“We are Beat Happening and we don’t do Nirvana covers. They do Beat Happening covers.”*

The December ROTM Club selection is coming early! We’re pleased to send you a copy of the new career-spanning compilation Look Around by Beat Happening!

Formed in the early 1980s at Evergreen College in Olympia, Washington by Calvin Johnson, Heather Lewis and Bret Lunsford, Beat Happening combined modern primitive pop sound with the DIY ethos of ‘anyone can do it’ and inspired countless bands and labels along the way. The community that rose around the band and their label, K Records, was in many ways, the sonic antithesis of their Seattle neighbors (and friends) but was no less influential.

Look Around is a double LP worth of music picked by the band to represent their career.  Record of the Month Club members will receive a copy of Look Around as well as a limited, 7″ single featuring “Indian Summer” backed by “Froggy Eyes.” This will be the final Record of the Month Club selection for 2015.  Any new subscriptions purchased during the month of December will start with the January 2016 selection.

Lots more info on Beat Happening and K Records below…


beat happening

-Pitchfork chose Beat Happening’s “Indian Summer” as one of the best songs of the 1980s

-Ben Gibbard, lead singer of Death Cab for Cutie, called “Indian Summer” the indie-rock “Freebird”

“The biggest thing ever to happen to indie pop in America… Most of what’s written about this band is all about that sweet pop and those childish affectations, but that misses the substance at the core: Their music was dark, damaged, full of fright and sex and death and vulnerability– just like any real childhood…their hopscotch stories felt punker than Black Flag tattoos ever could.” – Nitsuh Abebe, Pitchfork

From Domino records: 

The legend of Beat Happening, and of K, the label that Calvin Johnson founded, is full of big names they worked with before they were stars (Beck! Modest Mouse! The Gossip!), and big names they influenced (Kurt Cobain! Sleater-Kinney!) Less acknowledged, however, is that Bret Lunsford, Heather Lewis, and Calvin Johnson created some of the most original and surprising music to come out of the often deliberately weird American punk rock tradition.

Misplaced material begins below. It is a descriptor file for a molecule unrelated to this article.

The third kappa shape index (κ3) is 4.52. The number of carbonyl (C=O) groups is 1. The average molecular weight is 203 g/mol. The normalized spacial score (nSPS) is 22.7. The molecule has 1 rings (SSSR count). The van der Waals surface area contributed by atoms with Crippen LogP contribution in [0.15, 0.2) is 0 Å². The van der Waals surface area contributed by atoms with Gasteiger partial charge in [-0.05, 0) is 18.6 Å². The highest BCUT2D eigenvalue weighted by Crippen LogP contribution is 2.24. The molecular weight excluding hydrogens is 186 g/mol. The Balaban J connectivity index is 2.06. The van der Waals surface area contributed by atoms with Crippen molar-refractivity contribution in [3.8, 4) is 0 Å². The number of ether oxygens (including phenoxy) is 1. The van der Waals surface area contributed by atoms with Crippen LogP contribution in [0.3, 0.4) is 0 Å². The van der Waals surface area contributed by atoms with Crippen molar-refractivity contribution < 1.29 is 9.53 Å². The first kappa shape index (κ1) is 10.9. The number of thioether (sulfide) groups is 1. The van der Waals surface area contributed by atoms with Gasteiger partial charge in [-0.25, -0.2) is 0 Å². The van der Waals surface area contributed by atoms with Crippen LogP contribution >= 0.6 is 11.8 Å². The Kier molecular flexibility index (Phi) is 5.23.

Working from a sonic template of the Cramps, Trouble Funk, Young Marble Giants, and messianic blues, Beat Happening confounded and often incited violence from audiences weaned on hardcore punk. In the place of macho aggression, Beat Happening confronted the all-ages scene with Heather’s low-key delivery and Calvin’s fey theatrics, topped off by his trademark dance move: rubbing his tummy. For a supposedly cutesy band, Beat Happening was adamant about asserting its right to exist, carrying itself with a punk as fuck attitude that would become a key inspirational lodestone for the generation of D.I.Y. bands that followed, including Bikini Kill and the Nation of Ulysses.

In Calvin’s own words: “This idea that Beat Happening was popular in some way was never true. And in fact, I don’t think people understand the level of animosity that Beat Happening attracted through most of our time performing live. This concept that we were this performing group that were some kind of—I don’t know—shy pop… our performances were clearly confrontational.” (Interview with Magnétophone fanzine #3, 2001)

Fans only familiar with Beat Happening’s self-titled first album of 1985, or just the cat in a rocketship line-drawing on its cover, or the much-covered “Indian Summer” from 1988’s Jamboree, will be surprised at the band’s range and musicality. In the absence of a bass player, the guitar and drums had to carry more character in the songs, and alongside the de rigueur post-punk and indiepop moves, Beat Happening omnivorously shifted from go-go to surf to Shaggs-esque outsider pop to Krautrock. All this was accompanied by a sexual energy thinly veiled behind the band’s nostalgic celebration of childhood. The band’s final album, 1992’s forgotten classic You Turn Me On, was a gorgeous lo-fi dream-pop opus co-produced by bedroom pop legend Stuart Moxham of Young Marble Giants.

Look Around is a chronological survey of Beat Happening’s remarkable arc, from its deliberately amateurish debut, produced by Northwest punk legend Greg Sage of the Wipers, to its fluent and stunning 1992 finale, appended with one stray track: the lovely “Angel Gone,” a one-off single recorded in 2000 with then-K wunderkind Phil Elverum (the Microphones, Mount Eerie) to accompany the band’s now out-of-print career-spanning retrospective box set Crashing Through. At the turn of the millennium, we weren’t quite ready to rediscover Beat Happening. But in our age of omnivorous music consumption enabled by social networking, the story of Beat Happening, the band that helped create an international network of underground pop and then had the gumption to bring everyone to sleepy little Olympia, Washington for 1991’s epochal International Pop Underground Convention, makes a lot of sense.

*quote from Calvin Johnson taken from a 1992 Beat Happening show in Norman, OK